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  • Writer's pictureBarb Bickford

Leading with Paradox

Updated: May 2

How Leaders Can Embrace Contradiction to Drive Innovation


Today, I want to talk about a specific type of question: paradoxical questions. These questions can be a bit tricky, but they can also be incredibly valuable in helping groups think outside the box and come up with creative solutions. Want innovation? Make friends with paradoxes!


What are paradoxical questions?


Paradoxical questions are those that seem to contradict themselves, and the contradiction invites the listener to consider how both might be true at the same time or might express equally desirable ends.


Paradoxical questions can help us to think more creatively and find solutions that may have seemed impossible before. Here are some examples:

  • How can our decision-making process be both efficient and rigorously inclusive, simultaneously?

  • How is it that we can be natural leaders and respectful followers at the same time?

  • How might we both provide better care for our children while also challenging the status quo of the systems that keep them stuck?

  • What if we stopped trying to fix this problem and embraced it instead?

  • How can you be generous in your time without giving yourself away?

Did any of those questions make you groan? A truly paradoxical question will do that.


As a meeting facilitator, I have found that using paradoxical questions in meetings can be an effective way to challenge assumptions and invite people to think outside the box. They require groups to think deeply and critically and come up with truly fresh ideas that achieve both goals.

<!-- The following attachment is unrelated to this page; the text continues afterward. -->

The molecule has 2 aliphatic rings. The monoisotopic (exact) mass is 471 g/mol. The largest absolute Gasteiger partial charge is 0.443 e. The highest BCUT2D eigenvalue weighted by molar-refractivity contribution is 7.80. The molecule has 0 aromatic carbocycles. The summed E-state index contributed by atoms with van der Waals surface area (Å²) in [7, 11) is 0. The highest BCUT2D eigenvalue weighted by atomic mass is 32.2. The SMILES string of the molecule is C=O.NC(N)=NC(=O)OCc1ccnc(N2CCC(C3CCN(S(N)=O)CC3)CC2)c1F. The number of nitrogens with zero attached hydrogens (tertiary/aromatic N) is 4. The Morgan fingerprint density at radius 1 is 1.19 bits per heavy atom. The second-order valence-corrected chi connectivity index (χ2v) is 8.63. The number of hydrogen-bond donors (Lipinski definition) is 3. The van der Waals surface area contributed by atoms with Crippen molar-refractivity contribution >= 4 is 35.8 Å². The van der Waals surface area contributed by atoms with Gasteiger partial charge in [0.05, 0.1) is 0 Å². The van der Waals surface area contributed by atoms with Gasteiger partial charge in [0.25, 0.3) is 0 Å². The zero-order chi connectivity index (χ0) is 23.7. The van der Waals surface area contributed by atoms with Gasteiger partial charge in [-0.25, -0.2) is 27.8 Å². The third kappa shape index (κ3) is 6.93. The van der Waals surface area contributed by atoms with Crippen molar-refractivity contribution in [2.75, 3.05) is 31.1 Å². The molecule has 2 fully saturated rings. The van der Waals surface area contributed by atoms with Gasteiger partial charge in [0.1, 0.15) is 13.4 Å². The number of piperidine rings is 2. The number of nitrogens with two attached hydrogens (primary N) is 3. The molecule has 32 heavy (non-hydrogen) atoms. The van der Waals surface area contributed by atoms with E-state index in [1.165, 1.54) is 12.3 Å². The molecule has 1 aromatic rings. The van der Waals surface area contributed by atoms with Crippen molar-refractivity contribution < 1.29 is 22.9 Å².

A quote "How wonderful that we have met with a paradox.  Now we have some hope of making progress." -- Niels Bohr

How do you solve a paradoxical question?


The only way for group members to “solve” a paradox is to change their perspective and get really curious and creative. When you want your group to be innovative, ask a paradoxical question!


For example, here is one: "How can we have both speed and quality in our work?"


To answer this question, we might need to approach the problem from a different angle. We might need to question our assumptions about what "speed" and "quality" mean and consider whether there are other factors that could be influencing our work. We might need to experiment with new processes or technologies or find ways to better balance our workload.


By asking a paradoxical question, we can break out of our usual patterns of thinking and find new solutions to old problems.


How can you develop paradoxical questions?

Option 1: Change an “either/or” question to “How can we have both X and Y?”


The easiest way to create a paradoxical question is to notice where your group is stuck in “either/or” thinking. Framing a question as a paradox can be very valuable in this situation. Simply change the “either X or Y” polarity to “How can we have both X and Y?”


For example, your community might be in conflict over how to spend a grant. One sub-group wants to create programs for young people and another sub-group wants to support the elderly. You can shift the group into solving the problem together by asking, “How can we both serve the youth and the elderly in our community?”